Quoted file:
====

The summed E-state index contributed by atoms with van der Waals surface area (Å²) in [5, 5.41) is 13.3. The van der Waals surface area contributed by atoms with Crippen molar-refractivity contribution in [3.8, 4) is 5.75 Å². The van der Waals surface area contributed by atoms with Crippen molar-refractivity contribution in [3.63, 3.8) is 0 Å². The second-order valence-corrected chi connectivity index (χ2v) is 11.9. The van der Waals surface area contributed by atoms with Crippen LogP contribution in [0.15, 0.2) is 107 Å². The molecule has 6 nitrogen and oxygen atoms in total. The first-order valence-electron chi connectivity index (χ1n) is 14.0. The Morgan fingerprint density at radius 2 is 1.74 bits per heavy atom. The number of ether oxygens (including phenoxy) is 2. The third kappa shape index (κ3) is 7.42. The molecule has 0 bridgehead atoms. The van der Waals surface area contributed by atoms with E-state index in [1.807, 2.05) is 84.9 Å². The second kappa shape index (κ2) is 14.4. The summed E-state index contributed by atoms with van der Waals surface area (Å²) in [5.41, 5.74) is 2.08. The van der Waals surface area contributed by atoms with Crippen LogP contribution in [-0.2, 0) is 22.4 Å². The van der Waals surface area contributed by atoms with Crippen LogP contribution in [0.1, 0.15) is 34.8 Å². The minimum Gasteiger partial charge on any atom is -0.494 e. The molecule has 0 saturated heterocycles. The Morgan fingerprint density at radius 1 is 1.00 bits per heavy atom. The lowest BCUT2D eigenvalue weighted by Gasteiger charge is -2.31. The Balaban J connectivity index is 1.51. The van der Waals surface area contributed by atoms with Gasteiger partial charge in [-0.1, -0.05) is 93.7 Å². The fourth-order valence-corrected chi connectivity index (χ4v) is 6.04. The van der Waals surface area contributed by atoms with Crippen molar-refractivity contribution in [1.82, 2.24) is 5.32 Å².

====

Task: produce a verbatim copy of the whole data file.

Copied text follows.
The summed E-state index contributed by atoms with van der Waals surface area (Å²) in [5, 5.41) is 13.3. The van der Waals surface area contributed by atoms with Crippen molar-refractivity contribution in [3.8, 4) is 5.75 Å². The van der Waals surface area contributed by atoms with Crippen molar-refractivity contribution in [3.63, 3.8) is 0 Å². The second-order valence-corrected chi connectivity index (χ2v) is 11.9. The van der Waals surface area contributed by atoms with Crippen LogP contribution in [0.15, 0.2) is 107 Å². The molecule has 6 nitrogen and oxygen atoms in total. The first-order valence-electron chi connectivity index (χ1n) is 14.0. The Morgan fingerprint density at radius 2 is 1.74 bits per heavy atom. The number of ether oxygens (including phenoxy) is 2. The third kappa shape index (κ3) is 7.42. The molecule has 0 bridgehead atoms. The van der Waals surface area contributed by atoms with E-state index in [1.807, 2.05) is 84.9 Å². The second kappa shape index (κ2) is 14.4. The summed E-state index contributed by atoms with van der Waals surface area (Å²) in [5.41, 5.74) is 2.08. The van der Waals surface area contributed by atoms with Crippen LogP contribution in [-0.2, 0) is 22.4 Å². The van der Waals surface area contributed by atoms with Crippen LogP contribution in [0.1, 0.15) is 34.8 Å². The minimum Gasteiger partial charge on any atom is -0.494 e. The molecule has 0 saturated heterocycles. The Morgan fingerprint density at radius 1 is 1.00 bits per heavy atom. The lowest BCUT2D eigenvalue weighted by Gasteiger charge is -2.31. The Balaban J connectivity index is 1.51. The van der Waals surface area contributed by atoms with Gasteiger partial charge in [-0.1, -0.05) is 93.7 Å². The fourth-order valence-corrected chi connectivity index (χ4v) is 6.04. The van der Waals surface area contributed by atoms with Crippen molar-refractivity contribution in [1.82, 2.24) is 5.32 Å².